Pesahim 23a-b - Deriving benefit from the sciatic nerve

July 13, 2013



As noted on yesterday's daf (page), the Gemara considers a number of cases of forbidden foods in an attempt to clarify whether an issur hana'ah - a prohibition against deriving benefit - is an inherent part of the issur akhila - the prohibition against eating something. One of the cases where we find a disagreement on this matter is gid ha-nashe (the sciatic nerve - see Bereshit 32:33), where Rabbi Shimon rules that we cannot derive benefit from it and Rabbi Yosei HaGelili rules that we can.
The Gemara suggests that Rabbi Yosei HaGelili learns this from a kal va-homer (an a fortiori argument) as follows: We know that the punishment for eating helev (forbidden fats) is very severe (karet), and that the punishment for eating gid ha-nashe is less severe (malkot). Since one is allowed to derive benefit from helev (this is clearly indicated in the Torah - see Vayikra 7:24), then certainly in the less severe case of gid ha-nashe one would be permitted to do the same.
The Gemara asks: And why does Rabbi Shimon, who prohibits deriving benefit from the sciatic nerve, not accept this a fortiori inference? The Gemara answers: This inference can be refuted, as it is possible to say: What is unique to fat? Is it that it is released from its general prohibition with regard to non-domesticated animals, as the prohibition only applies to the fats of kosher domesticated animals. Can you say the same with regard to the sciatic nerve, which is not released from its general prohibition with regard to non-domesticated animals and remains prohibited? Apparently, in some ways the prohibition of the sciatic nerve is more stringent than that of fat.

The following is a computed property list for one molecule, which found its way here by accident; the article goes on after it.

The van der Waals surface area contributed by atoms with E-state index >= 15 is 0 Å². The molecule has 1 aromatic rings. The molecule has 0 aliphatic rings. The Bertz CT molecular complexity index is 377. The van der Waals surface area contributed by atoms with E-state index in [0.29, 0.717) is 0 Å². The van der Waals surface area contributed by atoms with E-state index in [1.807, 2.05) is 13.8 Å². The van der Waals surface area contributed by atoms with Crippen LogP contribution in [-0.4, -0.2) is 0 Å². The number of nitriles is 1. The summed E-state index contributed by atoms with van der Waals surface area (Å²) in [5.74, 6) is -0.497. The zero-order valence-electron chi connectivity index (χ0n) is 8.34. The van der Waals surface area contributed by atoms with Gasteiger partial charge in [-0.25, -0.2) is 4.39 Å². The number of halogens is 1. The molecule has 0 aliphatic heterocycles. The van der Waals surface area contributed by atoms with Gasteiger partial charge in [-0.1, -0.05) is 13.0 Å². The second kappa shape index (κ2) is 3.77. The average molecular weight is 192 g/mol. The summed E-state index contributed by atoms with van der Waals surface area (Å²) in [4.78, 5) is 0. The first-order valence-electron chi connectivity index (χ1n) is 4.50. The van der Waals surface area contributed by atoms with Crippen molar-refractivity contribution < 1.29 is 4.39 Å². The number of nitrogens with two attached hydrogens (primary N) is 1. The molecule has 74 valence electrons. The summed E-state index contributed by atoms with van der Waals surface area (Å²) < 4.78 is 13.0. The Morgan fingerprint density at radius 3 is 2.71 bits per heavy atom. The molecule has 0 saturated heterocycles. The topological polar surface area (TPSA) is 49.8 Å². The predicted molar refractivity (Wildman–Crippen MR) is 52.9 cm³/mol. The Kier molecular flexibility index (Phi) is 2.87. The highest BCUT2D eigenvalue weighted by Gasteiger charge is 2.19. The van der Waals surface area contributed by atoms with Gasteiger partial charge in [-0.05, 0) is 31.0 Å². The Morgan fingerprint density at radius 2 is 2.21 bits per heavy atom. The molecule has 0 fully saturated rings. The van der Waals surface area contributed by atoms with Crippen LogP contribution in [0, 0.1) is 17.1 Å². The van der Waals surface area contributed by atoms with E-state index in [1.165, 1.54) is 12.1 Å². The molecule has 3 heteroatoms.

The expression used by the Gemara to argue against a kal va-homer is ikka lemifrakh – literally, "you can break the argument." The idea is that a kal va-homer is predicated on the assumption that one law is more severe than another and will remain so in all of its characteristics. If we can find even one instance where that assumption does not hold up, that is to say, if we can find even one case where the assumed hamur (severe case) is kal (lighter) or the assumed kal case is hamur, the kal va-homer relationship is broken. In that case we can no longer extrapolate from one case to the other.

This essay is based upon the insights and chidushim of Rabbi Steinsaltz, as published in the English version of the Koren Talmud Bavli with Commentary by Rabbi Adin Steinsaltz, and edited and adapted by Rabbi Shalom Berger. To learn more about the Steinsaltz Daf Yomi initiative, click here.
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